Egypt has asked Israel to open an inquiry into the matter. The Egyptian parliament held a heated session earlier this week in which lawmakers called on Israel to be brought before an international court of justice.
The Foreign Ministry released a statement on Wednesday in which it refuted the claims that Israeli soldiers killed Egyptian prisoners of war, and sent a copy of the film to Egypt. It said the documentary clearly showed that what occurred was not the "murder of helpless POWs" but rather a battle between Israeli soldiers and Palestinian commandos. The Foreign Ministry added, "It must be remembered that this was a bloody war that cost many lives on both sides."
The Israel Broadcasting Authority also issued a sharp condemnation of the charges that the movie spoke of the killing of Egyptian prisoners of war. In describing the commandos that were killed, no one said they were prisoners, IBA said.
But the letter did not address the issue of innuendo based on the juxtaposition of the photographs of commandos with their arms raised just at the moment that a veteran described the manner in which Israeli soldiers killed frightened commandos in a battle.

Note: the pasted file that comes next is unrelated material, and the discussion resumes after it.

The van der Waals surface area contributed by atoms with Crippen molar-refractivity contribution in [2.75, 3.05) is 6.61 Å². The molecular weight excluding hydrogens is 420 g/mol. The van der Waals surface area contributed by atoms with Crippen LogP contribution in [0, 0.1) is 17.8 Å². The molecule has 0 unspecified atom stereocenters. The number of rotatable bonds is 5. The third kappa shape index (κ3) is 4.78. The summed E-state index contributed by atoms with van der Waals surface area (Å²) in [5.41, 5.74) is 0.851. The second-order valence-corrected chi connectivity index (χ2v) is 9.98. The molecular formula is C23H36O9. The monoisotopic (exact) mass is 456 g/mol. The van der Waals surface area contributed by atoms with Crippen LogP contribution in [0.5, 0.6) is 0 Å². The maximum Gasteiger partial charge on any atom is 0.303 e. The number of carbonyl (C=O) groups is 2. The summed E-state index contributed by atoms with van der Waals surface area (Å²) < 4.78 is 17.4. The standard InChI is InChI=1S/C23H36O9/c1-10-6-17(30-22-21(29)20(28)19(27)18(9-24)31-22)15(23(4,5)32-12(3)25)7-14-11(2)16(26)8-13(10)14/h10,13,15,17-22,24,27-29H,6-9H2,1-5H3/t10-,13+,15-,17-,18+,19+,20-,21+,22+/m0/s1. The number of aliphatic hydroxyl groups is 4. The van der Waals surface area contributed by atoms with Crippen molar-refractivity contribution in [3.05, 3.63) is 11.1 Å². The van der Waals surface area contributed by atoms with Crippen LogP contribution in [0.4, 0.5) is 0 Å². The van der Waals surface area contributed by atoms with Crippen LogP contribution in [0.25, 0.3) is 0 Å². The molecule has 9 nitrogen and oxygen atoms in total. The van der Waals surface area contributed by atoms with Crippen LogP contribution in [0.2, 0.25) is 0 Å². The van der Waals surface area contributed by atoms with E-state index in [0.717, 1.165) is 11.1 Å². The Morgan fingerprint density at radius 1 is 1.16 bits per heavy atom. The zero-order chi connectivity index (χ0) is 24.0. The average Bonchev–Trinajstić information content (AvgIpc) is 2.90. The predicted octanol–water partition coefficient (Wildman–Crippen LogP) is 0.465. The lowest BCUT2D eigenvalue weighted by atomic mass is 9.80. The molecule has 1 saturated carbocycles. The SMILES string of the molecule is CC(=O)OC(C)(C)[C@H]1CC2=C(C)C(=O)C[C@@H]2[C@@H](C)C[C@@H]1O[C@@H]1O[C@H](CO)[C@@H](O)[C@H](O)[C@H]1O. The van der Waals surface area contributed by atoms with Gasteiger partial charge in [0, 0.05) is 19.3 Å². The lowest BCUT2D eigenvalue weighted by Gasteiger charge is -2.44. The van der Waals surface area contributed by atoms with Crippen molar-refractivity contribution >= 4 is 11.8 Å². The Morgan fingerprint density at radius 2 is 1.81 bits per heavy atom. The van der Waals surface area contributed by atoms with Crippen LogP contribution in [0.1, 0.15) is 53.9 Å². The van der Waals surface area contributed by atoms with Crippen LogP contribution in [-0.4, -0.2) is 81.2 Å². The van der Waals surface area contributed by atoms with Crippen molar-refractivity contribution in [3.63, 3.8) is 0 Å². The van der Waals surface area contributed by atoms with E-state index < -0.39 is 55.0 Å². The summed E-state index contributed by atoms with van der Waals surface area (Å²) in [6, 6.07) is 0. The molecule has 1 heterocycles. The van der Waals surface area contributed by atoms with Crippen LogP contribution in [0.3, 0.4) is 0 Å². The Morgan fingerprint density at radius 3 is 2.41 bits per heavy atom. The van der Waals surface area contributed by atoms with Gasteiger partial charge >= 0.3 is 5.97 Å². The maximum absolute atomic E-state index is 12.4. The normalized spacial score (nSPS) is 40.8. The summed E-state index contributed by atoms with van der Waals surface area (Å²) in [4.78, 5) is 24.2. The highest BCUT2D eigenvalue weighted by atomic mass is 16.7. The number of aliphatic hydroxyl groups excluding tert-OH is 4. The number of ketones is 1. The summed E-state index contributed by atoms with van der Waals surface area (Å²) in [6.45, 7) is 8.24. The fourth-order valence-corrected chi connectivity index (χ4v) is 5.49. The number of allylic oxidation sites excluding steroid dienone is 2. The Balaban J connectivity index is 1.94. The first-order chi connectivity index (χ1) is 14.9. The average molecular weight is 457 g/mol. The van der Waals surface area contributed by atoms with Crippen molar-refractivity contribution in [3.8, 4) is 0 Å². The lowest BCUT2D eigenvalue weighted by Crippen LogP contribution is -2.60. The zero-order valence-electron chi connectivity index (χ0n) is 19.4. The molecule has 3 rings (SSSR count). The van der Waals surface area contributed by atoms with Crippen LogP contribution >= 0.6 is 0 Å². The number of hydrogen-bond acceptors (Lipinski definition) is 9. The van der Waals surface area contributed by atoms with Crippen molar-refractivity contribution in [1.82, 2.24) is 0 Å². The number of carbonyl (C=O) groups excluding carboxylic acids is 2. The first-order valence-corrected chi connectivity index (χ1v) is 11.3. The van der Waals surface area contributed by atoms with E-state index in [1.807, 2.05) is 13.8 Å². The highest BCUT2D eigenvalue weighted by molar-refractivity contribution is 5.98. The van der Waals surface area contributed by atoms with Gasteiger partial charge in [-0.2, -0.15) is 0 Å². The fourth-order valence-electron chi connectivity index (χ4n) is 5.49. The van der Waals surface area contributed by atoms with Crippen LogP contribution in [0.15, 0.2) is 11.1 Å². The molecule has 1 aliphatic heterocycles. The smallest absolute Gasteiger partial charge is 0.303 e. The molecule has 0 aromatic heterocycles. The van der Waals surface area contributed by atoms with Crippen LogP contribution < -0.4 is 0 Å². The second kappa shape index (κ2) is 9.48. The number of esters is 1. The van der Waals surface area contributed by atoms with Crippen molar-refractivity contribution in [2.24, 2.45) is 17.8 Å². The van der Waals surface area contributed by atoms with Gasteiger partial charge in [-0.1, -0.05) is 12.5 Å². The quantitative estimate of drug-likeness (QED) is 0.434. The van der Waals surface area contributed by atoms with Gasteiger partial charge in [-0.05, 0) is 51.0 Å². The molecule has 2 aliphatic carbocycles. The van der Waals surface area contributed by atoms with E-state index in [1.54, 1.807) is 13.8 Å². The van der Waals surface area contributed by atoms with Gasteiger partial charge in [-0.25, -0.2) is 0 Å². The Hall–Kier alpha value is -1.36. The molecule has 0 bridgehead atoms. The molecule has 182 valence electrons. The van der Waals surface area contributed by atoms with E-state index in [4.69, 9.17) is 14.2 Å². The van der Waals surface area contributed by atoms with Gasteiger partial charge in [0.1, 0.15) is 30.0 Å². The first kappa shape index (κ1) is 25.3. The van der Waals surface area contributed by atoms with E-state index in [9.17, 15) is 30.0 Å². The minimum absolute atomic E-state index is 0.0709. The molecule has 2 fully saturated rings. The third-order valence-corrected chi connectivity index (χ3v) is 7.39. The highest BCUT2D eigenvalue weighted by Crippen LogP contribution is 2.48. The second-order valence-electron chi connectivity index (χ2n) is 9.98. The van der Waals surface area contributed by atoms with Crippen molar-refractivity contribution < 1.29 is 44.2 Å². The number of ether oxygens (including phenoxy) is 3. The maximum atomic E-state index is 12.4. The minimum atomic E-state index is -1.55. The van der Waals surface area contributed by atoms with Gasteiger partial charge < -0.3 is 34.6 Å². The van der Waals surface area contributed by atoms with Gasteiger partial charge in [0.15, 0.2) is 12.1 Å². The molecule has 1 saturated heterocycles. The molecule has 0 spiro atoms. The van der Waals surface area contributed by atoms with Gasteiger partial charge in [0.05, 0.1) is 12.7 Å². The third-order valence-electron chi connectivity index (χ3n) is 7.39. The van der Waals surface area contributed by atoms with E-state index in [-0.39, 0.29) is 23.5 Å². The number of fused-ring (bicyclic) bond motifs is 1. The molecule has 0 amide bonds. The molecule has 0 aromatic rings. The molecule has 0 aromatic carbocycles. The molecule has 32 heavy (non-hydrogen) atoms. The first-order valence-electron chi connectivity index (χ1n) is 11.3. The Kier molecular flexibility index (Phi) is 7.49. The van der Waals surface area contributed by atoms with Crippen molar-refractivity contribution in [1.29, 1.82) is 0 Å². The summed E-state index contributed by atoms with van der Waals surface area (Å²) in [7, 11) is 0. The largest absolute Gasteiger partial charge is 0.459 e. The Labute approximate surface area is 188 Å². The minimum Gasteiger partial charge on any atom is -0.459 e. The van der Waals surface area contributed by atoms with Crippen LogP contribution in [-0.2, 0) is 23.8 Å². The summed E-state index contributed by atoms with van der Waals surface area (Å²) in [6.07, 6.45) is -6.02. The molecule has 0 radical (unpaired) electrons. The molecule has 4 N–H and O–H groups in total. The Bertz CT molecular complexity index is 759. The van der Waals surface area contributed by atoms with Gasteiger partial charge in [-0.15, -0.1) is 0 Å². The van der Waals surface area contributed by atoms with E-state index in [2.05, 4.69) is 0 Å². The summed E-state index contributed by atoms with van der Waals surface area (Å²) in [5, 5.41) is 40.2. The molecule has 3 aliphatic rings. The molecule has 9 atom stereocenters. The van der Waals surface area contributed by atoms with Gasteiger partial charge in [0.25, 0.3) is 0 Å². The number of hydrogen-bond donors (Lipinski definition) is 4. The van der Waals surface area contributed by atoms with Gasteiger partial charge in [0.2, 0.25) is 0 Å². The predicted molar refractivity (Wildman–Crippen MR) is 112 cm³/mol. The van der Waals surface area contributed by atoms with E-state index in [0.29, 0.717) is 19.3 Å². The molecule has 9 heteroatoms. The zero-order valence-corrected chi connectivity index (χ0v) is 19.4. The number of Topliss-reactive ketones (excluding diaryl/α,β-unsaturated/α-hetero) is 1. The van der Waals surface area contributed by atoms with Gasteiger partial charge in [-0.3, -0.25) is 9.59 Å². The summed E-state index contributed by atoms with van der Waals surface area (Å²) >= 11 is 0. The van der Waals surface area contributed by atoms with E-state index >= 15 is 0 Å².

Nevo, the head of the IBA's Documentary Department, told the Post he didn't see a problem with the film, which he said showed how the Shaked unit defended Israel at a time when it was highly vulnerable to terrorist attacks and border infiltrations.
He defended the description of the Palestinian fedayeen unit as Egyptian commandos, given that technically they were under the auspices of the Egyptian army. Nor did he have a problem with the photographs, which he said show the captives alive and in any event were not taken from that event, but from another incident in the Sinai desert. He added that the commandos in the incident highlighted by the film were killed in battle.
The film has reignited Egyptian claims that Israel killed its prisoners of war, a feeling which had been mostly dormant for the last 11 years.
The issue made headlines in 1995 when before his death, veteran Arye Biro gave an interview to the media in which he said that he and another officer killed 49 prisoners during the Sinai Campaign in 1956. At that time, in 1995, allegations of killing Egyptian POWs were also leveled at the Shaked unit.
The diplomatic crisis with Egypt then was calmed only when Israel launched an investigation into the matter.
Neither the Foreign Ministry, the Defense Ministry or the IDF could provide the Post with information about the results of that inquiry.